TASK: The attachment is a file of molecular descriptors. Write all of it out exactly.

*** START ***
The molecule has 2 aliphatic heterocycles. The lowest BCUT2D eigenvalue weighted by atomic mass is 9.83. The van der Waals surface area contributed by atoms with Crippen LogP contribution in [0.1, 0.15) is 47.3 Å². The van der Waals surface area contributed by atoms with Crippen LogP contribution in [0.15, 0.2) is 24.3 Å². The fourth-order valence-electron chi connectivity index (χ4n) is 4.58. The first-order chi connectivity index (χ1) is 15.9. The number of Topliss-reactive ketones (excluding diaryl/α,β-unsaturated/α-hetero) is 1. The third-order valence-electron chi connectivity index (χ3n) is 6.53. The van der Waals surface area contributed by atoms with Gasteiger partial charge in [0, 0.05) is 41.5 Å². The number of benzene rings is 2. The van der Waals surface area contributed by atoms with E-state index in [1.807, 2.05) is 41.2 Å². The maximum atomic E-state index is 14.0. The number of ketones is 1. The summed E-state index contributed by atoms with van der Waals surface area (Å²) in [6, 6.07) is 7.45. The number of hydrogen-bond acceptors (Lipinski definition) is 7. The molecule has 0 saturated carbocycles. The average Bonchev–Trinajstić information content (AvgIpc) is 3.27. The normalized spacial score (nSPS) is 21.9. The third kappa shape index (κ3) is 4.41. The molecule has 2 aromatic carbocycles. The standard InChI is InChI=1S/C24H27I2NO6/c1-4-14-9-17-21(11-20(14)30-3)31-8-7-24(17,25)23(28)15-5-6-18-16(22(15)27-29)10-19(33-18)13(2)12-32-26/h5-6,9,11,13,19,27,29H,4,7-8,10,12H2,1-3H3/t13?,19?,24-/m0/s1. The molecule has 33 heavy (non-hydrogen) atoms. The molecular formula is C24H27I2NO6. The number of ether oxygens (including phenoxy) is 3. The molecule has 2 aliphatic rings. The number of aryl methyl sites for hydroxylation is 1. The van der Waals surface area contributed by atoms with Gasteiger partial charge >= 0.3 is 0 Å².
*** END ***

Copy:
The molecule has 2 aliphatic heterocycles. The lowest BCUT2D eigenvalue weighted by atomic mass is 9.83. The van der Waals surface area contributed by atoms with Crippen LogP contribution in [0.1, 0.15) is 47.3 Å². The van der Waals surface area contributed by atoms with Crippen LogP contribution in [0.15, 0.2) is 24.3 Å². The fourth-order valence-electron chi connectivity index (χ4n) is 4.58. The first-order chi connectivity index (χ1) is 15.9. The number of Topliss-reactive ketones (excluding diaryl/α,β-unsaturated/α-hetero) is 1. The third-order valence-electron chi connectivity index (χ3n) is 6.53. The van der Waals surface area contributed by atoms with Gasteiger partial charge in [0, 0.05) is 41.5 Å². The number of benzene rings is 2. The van der Waals surface area contributed by atoms with E-state index in [1.807, 2.05) is 41.2 Å². The maximum atomic E-state index is 14.0. The number of ketones is 1. The summed E-state index contributed by atoms with van der Waals surface area (Å²) in [6, 6.07) is 7.45. The number of hydrogen-bond acceptors (Lipinski definition) is 7. The molecule has 0 saturated carbocycles. The average Bonchev–Trinajstić information content (AvgIpc) is 3.27. The normalized spacial score (nSPS) is 21.9. The third kappa shape index (κ3) is 4.41. The molecule has 2 aromatic carbocycles. The standard InChI is InChI=1S/C24H27I2NO6/c1-4-14-9-17-21(11-20(14)30-3)31-8-7-24(17,25)23(28)15-5-6-18-16(22(15)27-29)10-19(33-18)13(2)12-32-26/h5-6,9,11,13,19,27,29H,4,7-8,10,12H2,1-3H3/t13?,19?,24-/m0/s1. The molecule has 33 heavy (non-hydrogen) atoms. The molecular formula is C24H27I2NO6. The number of ether oxygens (including phenoxy) is 3. The molecule has 2 aliphatic rings. The number of aryl methyl sites for hydroxylation is 1. The van der Waals surface area contributed by atoms with Gasteiger partial charge >= 0.3 is 0 Å².